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It was a moment that had been a long, long time coming, and when it did Kamala Harris grasped it with both hands.
On a night freighted with history, the senator from California officially accepted the Democratic Party’s nomination to be vice president, the first woman of colour thus selected by a major party, and only the sixth woman in total in the US ever added to a ticket.
In a speech that spread over more 15 minutes, and perhaps representing the de facto keynote address on the third night of the convention despite top billing going to Barack Obama, her words were at once warm and hopeful, yet firm.
She paid respect to the political pioneers that had gone before her, breaking the ground that would help allow a black American woman of South Asian heritage, build a career such as hers.
And she paid tribute to her family, particularly her mother, Shyamala Gopalan Harris, who came to the US at the age of 18, and raised Kamala and her sister after their parents divorced. She died in 2009. Ms Harris said that when her mother gave birth to her, aged just 25, at Kaiser Hospital in Oakland, California, she may have struggled to see just what lay in store for her daughter.
“On that day, she probably could have never imagined that I would be standing before you now speaking these words: I accept your nomination for vice president of the United States of America,” she said.
Ever since Joe Biden indicated in March of this year that were he to secure the nomination he would choose a woman as his running mate, there had been widespread anticipation he would select a woman of colour. Such a strategy appeared all the more vital and fair, following the killing by police in Minneapolis of an unarmed black man, triggering protests for racial justice that swept not just across the US, but around the world.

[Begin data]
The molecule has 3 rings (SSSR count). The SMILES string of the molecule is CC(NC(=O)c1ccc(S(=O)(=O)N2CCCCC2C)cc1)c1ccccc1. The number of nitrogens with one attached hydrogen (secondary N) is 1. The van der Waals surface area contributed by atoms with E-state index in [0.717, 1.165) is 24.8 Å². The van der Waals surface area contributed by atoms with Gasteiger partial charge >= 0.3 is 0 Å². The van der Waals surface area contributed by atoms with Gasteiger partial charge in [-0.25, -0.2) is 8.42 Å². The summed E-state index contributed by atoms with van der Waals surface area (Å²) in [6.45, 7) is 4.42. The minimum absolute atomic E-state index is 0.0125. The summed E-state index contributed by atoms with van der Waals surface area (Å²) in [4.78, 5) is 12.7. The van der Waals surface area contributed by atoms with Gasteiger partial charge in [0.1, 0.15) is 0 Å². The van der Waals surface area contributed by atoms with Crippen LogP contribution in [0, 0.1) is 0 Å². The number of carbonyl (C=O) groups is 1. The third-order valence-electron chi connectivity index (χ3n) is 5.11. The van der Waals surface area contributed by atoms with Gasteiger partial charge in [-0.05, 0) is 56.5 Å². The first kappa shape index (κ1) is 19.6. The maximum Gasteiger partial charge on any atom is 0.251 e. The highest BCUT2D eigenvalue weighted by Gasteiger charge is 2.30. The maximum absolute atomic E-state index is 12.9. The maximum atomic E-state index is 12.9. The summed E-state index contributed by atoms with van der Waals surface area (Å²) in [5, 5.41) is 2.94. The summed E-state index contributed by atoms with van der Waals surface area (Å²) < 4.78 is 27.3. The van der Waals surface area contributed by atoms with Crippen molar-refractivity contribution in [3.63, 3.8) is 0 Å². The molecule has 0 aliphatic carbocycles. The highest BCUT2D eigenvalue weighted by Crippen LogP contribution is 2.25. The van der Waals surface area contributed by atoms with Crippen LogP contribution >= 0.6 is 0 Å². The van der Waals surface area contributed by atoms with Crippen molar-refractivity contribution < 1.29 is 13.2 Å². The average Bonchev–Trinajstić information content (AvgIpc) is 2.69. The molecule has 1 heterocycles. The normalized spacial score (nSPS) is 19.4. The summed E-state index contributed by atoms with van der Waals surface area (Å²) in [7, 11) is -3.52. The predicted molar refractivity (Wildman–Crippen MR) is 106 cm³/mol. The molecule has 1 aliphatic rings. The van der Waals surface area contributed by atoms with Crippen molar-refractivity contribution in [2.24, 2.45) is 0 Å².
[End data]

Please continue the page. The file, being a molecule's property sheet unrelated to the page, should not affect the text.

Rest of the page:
In selecting the 55-year-old former prosecutor, Mr Biden said his main priority had been to find someone who could step into the job on day one, not merely a sound bite for a 77-year-old man, who will be the nation’s oldest president by far should he defeat Donald Trump in November.
In her comments, Ms Harris noted that this week marked the 100th anniversary of the passage of the 19th amendment, which gave some women – white women – the right to vote.
“So many of the black women who helped secure that victory were still prohibited from voting, long after its ratification. But they were undeterred,” she said. “Without fanfare or recognition, they organised, testified, rallied, marched, and fought-not just for their vote, but for a seat at the table.”
She added: “These women and the generations that followed worked to make democracy and opportunity real in the lives of all of us who followed.
“They paved the way for the trailblazing leadership of Barack Obama and Hillary Clinton. And these women inspired us to pick up the torch, and fight on.”
She named several female civil rights and political leaders – “Mary Church Terrell and Mary Mcleod Bethune. Fannie Lou Hamer and Diane Nash. Constance Baker Motley and Shirley Chisholm”. Ms Chisholm was both the first black congresswoman and the first black woman to make a run for the White House, back in 1972.
“We’re not often taught their stories,” she added. “But as Americans, we all stand on their shoulders.”
Her comments followed by an equally impassioned and hard-edged address by Mr Obama, who probably for the first time in four years in public, criticised Mr Trump by name. He said he feared for the state of the nation’s democracy should he secure a second term.
“I did hope, for the sake of our country, that Donald Trump might show some interest in taking the job seriously; that he might come to feel the weight of the office and discover some reverence for the democracy that had been placed in his care,” said Mr Obama. “But he never did.“
If Mr Obama’s speech was heavy, and sombre, Ms Harris was able to inject a fair degree of energy into her words. Joe Biden will be relying on this verve to drive his campaign in the final three months, across a country beset by anxiety, economic hardship and the challenge of combatting the coronavirus pandemic.
“Years from now, this moment will have passed,” said Ms Harris. “And our children and our grandchildren will look in our eyes and they’re gonna ask us: Where were you when the stakes were so high? And we will tell them, not just how we felt – we will tell them what we did.”